students is to become a realized
goal.
Prof. Copley warned, however,
against ill-defined and rigid pro-
grams that would tend to work a
hardship on the off-beat or highly
individualistic student.
Advanced Placement
Among the many schemes to en-
rich and accelerate the education
of the giftedstudent, the ad-
von~ced placement program is out-
standing, he said.
He a d d e d that "American
schools have done very well" by
their average and below-average
students.
"The establishment of programs
specially devised for our ablest
students will make our high
schools the truly comprehensive
institutions that we would like
them to be," he said.

S" * Co
TONIGHT and SUNDAY at 7and 9
PLACE IN THE SUN
Montgomery Clift, Elizabeth
Taylor, Shelley Winters
(Dreiser's American Tragedy)
ACADEMY AWARD
ARCHITECTURE AUDITORIUM
50 cents

"""

1

SHOWS
1, 3, 5, 7,S

t T

AT
V r~
9 P.M.
A NEW EXPLOSION FROM THE MAKER
OF "SINK THE BISMARK"

DIAL
5-6290

I-

THE CRY I

-f-r my

ALEC GUINNESS
t, DIRKBOGARDE
A .W.FILM Production
A COLUMBIA PICTURES RELEASE
r: ;-t

ELECTRONIC ADVANCE:
Commence IBM Computer Operations

i

The fastest and largest capacity
computer that International Busi-

TOMORROW-
DON'T MISS
"THEATER AT MICHIGAN"
A Panel discussion of the Professional Theater Program's
FALL FESTIVAL OF -PLAYS
. . .Featuring .
Dr. Warner G. Rice Prof. Claribel Baird
Dr. James J. Gindin Prof. Robert C. Schnitzer
Dr. Otto G. Graf Richard Baldridge
SUNDAY, SEPT. 30 ... 8:00. .". UNION BALLROOM

DIAL
2-6264

l

ENDING TODAY
DAVID NIVEN
"THE BEST
OF ENEMIES"

ness Machine Corp. has made
available to colleges went into op-
eration this week at the University.
The computer, the IBM 7090,
replaces an IBM 709 which had
been used at the Computing Cen-
ter for the past year.
The new machine has transistor
components instead of vacuum
tubes and computes at six times
the speed of its predecessor.
Six Times as Fast
The 7090 can add 10 decimal
digit numbers at the rate of 240,-
000 per second and store 32,768
words in its central core storage.
By contrast the IBM 709 could
only add 40,000 times per second.
It will be used by both students
and faculty in education and re-
search. Research activities in-
clude problems arising in Michigan
business and industry and many
problems from government pro-
grams in defense, electronics and

space, the computing center staff
points out.
The computer is used extensively
by faculty members engaged in
the University's $30 million annual
research program.
At the University more than
2,000 students in 97 courses must
use the computer to complete class
assignments - the most extensive
student use of a computer on any
college campus.
The college of engineering with
the support of the Ford Founda-
tion depends on the computer in
its three-year, $900,000 project to
determine how best to integrate
computer usage into undergradu-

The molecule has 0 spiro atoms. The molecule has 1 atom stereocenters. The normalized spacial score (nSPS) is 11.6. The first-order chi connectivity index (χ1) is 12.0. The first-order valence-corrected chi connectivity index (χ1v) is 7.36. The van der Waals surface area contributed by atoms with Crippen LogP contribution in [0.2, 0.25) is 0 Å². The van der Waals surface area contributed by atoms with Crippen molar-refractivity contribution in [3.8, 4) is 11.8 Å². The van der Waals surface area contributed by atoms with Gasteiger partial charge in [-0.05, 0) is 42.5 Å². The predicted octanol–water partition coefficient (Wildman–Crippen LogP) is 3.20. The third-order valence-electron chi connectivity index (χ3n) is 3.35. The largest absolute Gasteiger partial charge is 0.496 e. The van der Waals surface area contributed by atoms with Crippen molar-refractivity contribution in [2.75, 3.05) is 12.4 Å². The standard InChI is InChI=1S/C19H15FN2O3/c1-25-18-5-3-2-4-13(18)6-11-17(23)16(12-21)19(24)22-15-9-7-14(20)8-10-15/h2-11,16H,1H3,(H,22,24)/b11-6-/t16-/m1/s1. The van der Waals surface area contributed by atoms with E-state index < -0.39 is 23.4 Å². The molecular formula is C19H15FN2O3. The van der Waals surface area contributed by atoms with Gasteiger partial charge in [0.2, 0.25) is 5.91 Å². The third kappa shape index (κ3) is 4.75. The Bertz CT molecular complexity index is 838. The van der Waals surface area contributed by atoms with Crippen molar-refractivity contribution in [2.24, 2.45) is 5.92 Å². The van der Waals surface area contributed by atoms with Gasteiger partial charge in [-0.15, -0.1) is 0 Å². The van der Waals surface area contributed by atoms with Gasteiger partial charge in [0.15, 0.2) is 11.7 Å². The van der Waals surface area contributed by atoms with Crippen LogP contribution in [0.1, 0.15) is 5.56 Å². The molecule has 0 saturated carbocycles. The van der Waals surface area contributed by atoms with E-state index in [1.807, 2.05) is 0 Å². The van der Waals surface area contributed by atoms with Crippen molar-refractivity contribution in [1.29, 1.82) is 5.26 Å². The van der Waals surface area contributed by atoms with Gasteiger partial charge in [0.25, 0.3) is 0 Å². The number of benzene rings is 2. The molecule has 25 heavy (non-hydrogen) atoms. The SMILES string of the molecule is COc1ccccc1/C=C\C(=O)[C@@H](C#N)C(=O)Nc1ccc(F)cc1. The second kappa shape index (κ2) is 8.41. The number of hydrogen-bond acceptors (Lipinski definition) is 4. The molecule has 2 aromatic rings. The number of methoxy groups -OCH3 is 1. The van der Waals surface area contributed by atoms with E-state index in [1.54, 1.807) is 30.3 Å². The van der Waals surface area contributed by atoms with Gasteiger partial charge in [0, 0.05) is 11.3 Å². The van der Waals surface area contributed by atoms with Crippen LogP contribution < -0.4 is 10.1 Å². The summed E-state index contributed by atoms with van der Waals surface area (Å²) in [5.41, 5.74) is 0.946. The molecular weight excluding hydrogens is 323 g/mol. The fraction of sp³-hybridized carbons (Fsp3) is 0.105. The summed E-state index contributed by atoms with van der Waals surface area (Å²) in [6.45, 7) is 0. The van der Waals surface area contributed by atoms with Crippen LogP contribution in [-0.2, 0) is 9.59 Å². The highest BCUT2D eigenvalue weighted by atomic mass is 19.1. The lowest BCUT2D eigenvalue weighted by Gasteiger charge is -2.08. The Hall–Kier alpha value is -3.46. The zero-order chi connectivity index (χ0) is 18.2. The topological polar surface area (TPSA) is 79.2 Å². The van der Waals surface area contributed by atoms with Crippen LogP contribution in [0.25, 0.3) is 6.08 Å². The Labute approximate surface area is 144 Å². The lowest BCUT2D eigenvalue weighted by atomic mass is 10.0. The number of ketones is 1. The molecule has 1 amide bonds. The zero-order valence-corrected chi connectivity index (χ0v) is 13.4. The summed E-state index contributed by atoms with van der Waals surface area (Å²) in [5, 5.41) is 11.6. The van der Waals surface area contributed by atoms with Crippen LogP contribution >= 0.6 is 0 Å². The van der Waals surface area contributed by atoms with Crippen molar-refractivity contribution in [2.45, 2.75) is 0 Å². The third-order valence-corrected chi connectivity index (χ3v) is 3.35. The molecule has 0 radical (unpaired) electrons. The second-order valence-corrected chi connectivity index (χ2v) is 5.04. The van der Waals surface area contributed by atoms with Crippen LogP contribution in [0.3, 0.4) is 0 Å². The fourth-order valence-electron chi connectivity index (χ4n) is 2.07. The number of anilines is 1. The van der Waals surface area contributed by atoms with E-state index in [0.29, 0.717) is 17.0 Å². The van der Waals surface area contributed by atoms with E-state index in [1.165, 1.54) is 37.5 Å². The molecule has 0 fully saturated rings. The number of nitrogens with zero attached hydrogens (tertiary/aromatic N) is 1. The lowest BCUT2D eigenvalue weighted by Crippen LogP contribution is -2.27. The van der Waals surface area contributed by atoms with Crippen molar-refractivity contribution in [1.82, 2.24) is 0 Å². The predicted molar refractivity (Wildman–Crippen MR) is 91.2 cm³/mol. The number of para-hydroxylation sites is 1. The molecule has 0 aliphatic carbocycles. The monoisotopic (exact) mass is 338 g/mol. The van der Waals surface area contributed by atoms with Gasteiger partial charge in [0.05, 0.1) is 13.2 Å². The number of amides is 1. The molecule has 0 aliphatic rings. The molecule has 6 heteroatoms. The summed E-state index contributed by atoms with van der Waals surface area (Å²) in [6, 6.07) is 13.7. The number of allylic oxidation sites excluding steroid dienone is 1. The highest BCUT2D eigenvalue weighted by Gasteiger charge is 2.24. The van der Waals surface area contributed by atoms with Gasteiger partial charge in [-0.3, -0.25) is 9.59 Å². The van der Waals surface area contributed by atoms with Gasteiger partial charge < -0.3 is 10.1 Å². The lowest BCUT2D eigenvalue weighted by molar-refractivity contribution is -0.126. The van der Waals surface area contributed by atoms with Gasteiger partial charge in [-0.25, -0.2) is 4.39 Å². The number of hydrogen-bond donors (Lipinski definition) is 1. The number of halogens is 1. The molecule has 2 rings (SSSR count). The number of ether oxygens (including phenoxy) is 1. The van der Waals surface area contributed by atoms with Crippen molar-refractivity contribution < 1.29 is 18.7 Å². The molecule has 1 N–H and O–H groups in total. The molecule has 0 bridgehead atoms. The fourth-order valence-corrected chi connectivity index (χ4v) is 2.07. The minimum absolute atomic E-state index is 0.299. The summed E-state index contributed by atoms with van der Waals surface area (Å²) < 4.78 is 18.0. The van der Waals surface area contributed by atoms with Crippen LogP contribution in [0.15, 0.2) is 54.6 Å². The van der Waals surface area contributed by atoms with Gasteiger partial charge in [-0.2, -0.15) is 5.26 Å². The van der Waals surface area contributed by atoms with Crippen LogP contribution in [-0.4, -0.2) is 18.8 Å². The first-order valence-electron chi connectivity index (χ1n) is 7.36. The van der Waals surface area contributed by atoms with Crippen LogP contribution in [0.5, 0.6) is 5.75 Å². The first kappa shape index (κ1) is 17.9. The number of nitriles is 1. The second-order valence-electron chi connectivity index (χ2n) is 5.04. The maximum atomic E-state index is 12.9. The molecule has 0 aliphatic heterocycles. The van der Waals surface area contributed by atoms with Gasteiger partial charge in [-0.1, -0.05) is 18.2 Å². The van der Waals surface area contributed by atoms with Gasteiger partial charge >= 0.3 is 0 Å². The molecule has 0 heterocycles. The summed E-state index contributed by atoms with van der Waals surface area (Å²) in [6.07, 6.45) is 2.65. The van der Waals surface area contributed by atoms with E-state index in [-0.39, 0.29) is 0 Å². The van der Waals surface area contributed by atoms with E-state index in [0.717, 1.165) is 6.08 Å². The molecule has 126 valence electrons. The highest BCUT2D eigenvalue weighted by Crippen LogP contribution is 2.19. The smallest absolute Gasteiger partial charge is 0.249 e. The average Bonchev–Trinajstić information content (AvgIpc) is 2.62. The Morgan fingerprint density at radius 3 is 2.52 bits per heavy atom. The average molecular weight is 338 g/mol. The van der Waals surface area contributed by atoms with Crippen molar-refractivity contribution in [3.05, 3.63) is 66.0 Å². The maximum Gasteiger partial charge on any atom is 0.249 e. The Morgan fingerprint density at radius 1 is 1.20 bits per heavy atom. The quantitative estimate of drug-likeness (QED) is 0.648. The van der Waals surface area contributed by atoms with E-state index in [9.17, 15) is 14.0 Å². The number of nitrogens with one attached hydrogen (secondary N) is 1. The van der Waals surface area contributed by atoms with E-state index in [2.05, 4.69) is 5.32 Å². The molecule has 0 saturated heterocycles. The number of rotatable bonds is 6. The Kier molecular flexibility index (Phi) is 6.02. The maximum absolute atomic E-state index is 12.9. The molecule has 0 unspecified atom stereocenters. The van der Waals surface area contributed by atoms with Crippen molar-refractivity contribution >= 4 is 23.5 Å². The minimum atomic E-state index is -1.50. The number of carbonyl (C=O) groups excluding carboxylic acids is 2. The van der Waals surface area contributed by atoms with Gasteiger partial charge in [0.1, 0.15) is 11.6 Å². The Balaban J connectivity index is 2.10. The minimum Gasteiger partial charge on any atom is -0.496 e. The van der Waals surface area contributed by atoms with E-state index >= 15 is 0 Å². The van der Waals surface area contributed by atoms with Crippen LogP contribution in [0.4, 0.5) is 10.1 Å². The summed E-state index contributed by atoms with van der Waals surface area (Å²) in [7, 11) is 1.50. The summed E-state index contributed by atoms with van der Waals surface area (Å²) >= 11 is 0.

ate engineering courses - a proj-
ect the nation's engineering
schools are following closely.
First in Country
The University was the first
school in the country to receive
IBM's largest (in terms of capacity
and computation speed) computer
under the corporation's regular
educational program.

The 7090 was installed in re-
sponse to the increasing demand
on computers being made by Uni-
versity students and faculty, an-
other step in a continual up-dating
of equipment.
The University has had a lead-
ing role in the development and
use of computers since they came
into wide acceptance after World
War II.

I

11

7jTe qetMic lt

62'cie tq

"Give her back to me. What does she mean to you-a handy
STARTING dame-two weeks of 'kicks' in another town?"
SUNDAY
-~ f
KINK $
EDWARD G.
no INSON
Iwin Shaw's shocking
intimate view of
Rome's international
fim set.
The world sees
only the glamor.;
This is the '.

i

announces
200 subscriptions available for its Fall series

I

ANN ARBOR CIVIC THEATRE

PERSONAL CINEMA
A series of films illustrating the concept of the motion picture
as the expression of the artist's personal vision.
October 8
JEAN RENOIR'S
THE GOLDEN COACH
In a film inspired by the Italian commedia dell'arte, the creator
of RULES OF THE GAME, THE GRAND ILLUSION, and PICNIC
ON THE GRASS seeks the line dividing art from life. Anna
Magnani stars, in what may be her finest performance.

LAST NIGHT-TONIGHT

"A HAPPY, GO-SEXY
LAUGH-FILLED SHOW."
Uulder the
m V r I 1k

r
t 1 tit

December 10
D. W. GRIFFITH'S
BROKEN BLOSSOMS
Certainly the most personal, and perhaps the greatest, of the
films by the creator of BIRTH OF A NATION and INTOLERANCE.
Starring Lillian Gish.
January 14
JEAN COCTEAU'S
LES PARENTS TERRIBLES
Tangled family relationships examined with overwhelming in-
tensity by one of the most individual of all film makers.
LUIS BUNUEL'S
LAND WITHOUT BREAD
Technically a documentary, this film by the creator of LOS
OLVIDADOS and VIRIDIANA for transcends conventional realism.
For sheer impact, it has seldom been eaualled. never surpassed.

October 29
F. W. MURNAU'S
NOSFERATU
of the supernatural by the creator of The
SUNRISE. In a recent poll of French film
selected as the greatest director in the history

,

A poetic evocation
LAST LAUGH and
critics, Murnau was
of cinema.

November 19

EI

I

Back to Top

© 2020 Regents of the University of Michigan